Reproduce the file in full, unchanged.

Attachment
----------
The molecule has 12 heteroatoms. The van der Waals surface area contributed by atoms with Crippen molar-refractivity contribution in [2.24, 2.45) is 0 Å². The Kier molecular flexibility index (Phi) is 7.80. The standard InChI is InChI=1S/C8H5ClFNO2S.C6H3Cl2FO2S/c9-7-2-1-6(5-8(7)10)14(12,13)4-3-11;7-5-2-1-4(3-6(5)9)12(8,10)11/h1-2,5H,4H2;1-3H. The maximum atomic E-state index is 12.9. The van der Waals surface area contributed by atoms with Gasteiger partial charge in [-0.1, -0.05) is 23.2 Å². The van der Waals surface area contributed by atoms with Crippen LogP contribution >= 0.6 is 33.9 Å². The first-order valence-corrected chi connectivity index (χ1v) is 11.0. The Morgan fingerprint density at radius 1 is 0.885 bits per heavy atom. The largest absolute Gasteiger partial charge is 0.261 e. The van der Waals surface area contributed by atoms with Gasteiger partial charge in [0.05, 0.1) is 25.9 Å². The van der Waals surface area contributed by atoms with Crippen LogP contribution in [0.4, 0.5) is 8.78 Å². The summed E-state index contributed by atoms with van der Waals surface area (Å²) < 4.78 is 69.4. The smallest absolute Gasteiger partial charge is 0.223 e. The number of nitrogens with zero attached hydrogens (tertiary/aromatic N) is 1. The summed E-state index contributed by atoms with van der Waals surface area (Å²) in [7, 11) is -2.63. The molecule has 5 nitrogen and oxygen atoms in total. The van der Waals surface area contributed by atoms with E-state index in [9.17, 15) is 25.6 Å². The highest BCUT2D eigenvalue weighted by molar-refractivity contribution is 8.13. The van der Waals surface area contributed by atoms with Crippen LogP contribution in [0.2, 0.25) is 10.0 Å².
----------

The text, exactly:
The molecule has 12 heteroatoms. The van der Waals surface area contributed by atoms with Crippen molar-refractivity contribution in [2.24, 2.45) is 0 Å². The Kier molecular flexibility index (Phi) is 7.80. The standard InChI is InChI=1S/C8H5ClFNO2S.C6H3Cl2FO2S/c9-7-2-1-6(5-8(7)10)14(12,13)4-3-11;7-5-2-1-4(3-6(5)9)12(8,10)11/h1-2,5H,4H2;1-3H. The maximum atomic E-state index is 12.9. The van der Waals surface area contributed by atoms with Gasteiger partial charge in [-0.1, -0.05) is 23.2 Å². The van der Waals surface area contributed by atoms with Crippen LogP contribution >= 0.6 is 33.9 Å². The first-order valence-corrected chi connectivity index (χ1v) is 11.0. The Morgan fingerprint density at radius 1 is 0.885 bits per heavy atom. The largest absolute Gasteiger partial charge is 0.261 e. The van der Waals surface area contributed by atoms with Gasteiger partial charge in [0.05, 0.1) is 25.9 Å². The van der Waals surface area contributed by atoms with Crippen LogP contribution in [0.4, 0.5) is 8.78 Å². The summed E-state index contributed by atoms with van der Waals surface area (Å²) < 4.78 is 69.4. The smallest absolute Gasteiger partial charge is 0.223 e. The number of nitrogens with zero attached hydrogens (tertiary/aromatic N) is 1. The summed E-state index contributed by atoms with van der Waals surface area (Å²) in [7, 11) is -2.63. The molecule has 5 nitrogen and oxygen atoms in total. The van der Waals surface area contributed by atoms with E-state index in [9.17, 15) is 25.6 Å². The highest BCUT2D eigenvalue weighted by molar-refractivity contribution is 8.13. The van der Waals surface area contributed by atoms with Crippen LogP contribution in [0.2, 0.25) is 10.0 Å².